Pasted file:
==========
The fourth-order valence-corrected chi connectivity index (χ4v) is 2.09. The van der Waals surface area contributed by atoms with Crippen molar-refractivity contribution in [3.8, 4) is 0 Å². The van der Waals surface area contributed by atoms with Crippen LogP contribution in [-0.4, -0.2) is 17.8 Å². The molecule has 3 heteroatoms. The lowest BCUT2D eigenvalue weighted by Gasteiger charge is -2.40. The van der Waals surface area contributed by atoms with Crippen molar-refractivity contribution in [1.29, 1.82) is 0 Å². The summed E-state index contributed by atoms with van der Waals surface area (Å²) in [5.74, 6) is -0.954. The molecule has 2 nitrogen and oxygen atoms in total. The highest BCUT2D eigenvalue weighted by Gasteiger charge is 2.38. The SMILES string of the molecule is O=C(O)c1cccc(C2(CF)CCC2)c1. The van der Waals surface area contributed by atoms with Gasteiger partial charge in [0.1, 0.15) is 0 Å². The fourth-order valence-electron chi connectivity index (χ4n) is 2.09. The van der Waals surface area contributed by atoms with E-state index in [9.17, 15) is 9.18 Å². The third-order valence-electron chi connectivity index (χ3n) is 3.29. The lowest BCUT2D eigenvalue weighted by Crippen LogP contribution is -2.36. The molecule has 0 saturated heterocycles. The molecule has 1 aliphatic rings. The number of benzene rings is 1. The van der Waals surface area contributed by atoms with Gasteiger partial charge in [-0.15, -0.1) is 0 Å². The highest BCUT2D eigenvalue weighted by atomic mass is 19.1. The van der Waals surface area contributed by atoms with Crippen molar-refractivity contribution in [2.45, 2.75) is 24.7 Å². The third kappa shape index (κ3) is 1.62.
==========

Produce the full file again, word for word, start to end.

The fourth-order valence-corrected chi connectivity index (χ4v) is 2.09. The van der Waals surface area contributed by atoms with Crippen molar-refractivity contribution in [3.8, 4) is 0 Å². The van der Waals surface area contributed by atoms with Crippen LogP contribution in [-0.4, -0.2) is 17.8 Å². The molecule has 3 heteroatoms. The lowest BCUT2D eigenvalue weighted by Gasteiger charge is -2.40. The van der Waals surface area contributed by atoms with Crippen molar-refractivity contribution in [1.29, 1.82) is 0 Å². The summed E-state index contributed by atoms with van der Waals surface area (Å²) in [5.74, 6) is -0.954. The molecule has 2 nitrogen and oxygen atoms in total. The highest BCUT2D eigenvalue weighted by Gasteiger charge is 2.38. The SMILES string of the molecule is O=C(O)c1cccc(C2(CF)CCC2)c1. The van der Waals surface area contributed by atoms with Gasteiger partial charge in [0.1, 0.15) is 0 Å². The fourth-order valence-electron chi connectivity index (χ4n) is 2.09. The van der Waals surface area contributed by atoms with E-state index in [9.17, 15) is 9.18 Å². The third-order valence-electron chi connectivity index (χ3n) is 3.29. The lowest BCUT2D eigenvalue weighted by Crippen LogP contribution is -2.36. The molecule has 0 saturated heterocycles. The molecule has 1 aliphatic rings. The number of benzene rings is 1. The van der Waals surface area contributed by atoms with Gasteiger partial charge in [-0.15, -0.1) is 0 Å². The highest BCUT2D eigenvalue weighted by atomic mass is 19.1. The van der Waals surface area contributed by atoms with Crippen molar-refractivity contribution in [2.45, 2.75) is 24.7 Å². The third kappa shape index (κ3) is 1.62.